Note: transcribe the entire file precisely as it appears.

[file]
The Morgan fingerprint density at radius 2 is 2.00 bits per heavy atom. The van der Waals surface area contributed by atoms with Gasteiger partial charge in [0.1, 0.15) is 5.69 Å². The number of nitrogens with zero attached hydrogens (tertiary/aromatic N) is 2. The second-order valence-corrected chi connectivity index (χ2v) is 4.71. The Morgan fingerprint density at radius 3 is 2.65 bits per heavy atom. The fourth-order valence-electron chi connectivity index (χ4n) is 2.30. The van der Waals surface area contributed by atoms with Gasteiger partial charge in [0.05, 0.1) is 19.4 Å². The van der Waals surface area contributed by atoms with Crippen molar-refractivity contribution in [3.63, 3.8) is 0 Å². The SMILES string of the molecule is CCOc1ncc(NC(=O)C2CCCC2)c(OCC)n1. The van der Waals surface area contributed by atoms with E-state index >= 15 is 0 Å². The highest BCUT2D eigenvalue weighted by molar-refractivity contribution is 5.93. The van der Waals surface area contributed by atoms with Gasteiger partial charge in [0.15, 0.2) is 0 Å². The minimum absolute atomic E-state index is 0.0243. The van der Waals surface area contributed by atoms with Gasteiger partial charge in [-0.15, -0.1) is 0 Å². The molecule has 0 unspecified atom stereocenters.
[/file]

The Morgan fingerprint density at radius 2 is 2.00 bits per heavy atom. The van der Waals surface area contributed by atoms with Gasteiger partial charge in [0.1, 0.15) is 5.69 Å². The number of nitrogens with zero attached hydrogens (tertiary/aromatic N) is 2. The second-order valence-corrected chi connectivity index (χ2v) is 4.71. The Morgan fingerprint density at radius 3 is 2.65 bits per heavy atom. The fourth-order valence-electron chi connectivity index (χ4n) is 2.30. The van der Waals surface area contributed by atoms with Gasteiger partial charge in [0.05, 0.1) is 19.4 Å². The van der Waals surface area contributed by atoms with Crippen molar-refractivity contribution in [3.63, 3.8) is 0 Å². The SMILES string of the molecule is CCOc1ncc(NC(=O)C2CCCC2)c(OCC)n1. The van der Waals surface area contributed by atoms with E-state index >= 15 is 0 Å². The highest BCUT2D eigenvalue weighted by molar-refractivity contribution is 5.93. The van der Waals surface area contributed by atoms with Gasteiger partial charge in [0.15, 0.2) is 0 Å². The minimum absolute atomic E-state index is 0.0243. The van der Waals surface area contributed by atoms with Gasteiger partial charge in [-0.15, -0.1) is 0 Å². The molecule has 0 unspecified atom stereocenters.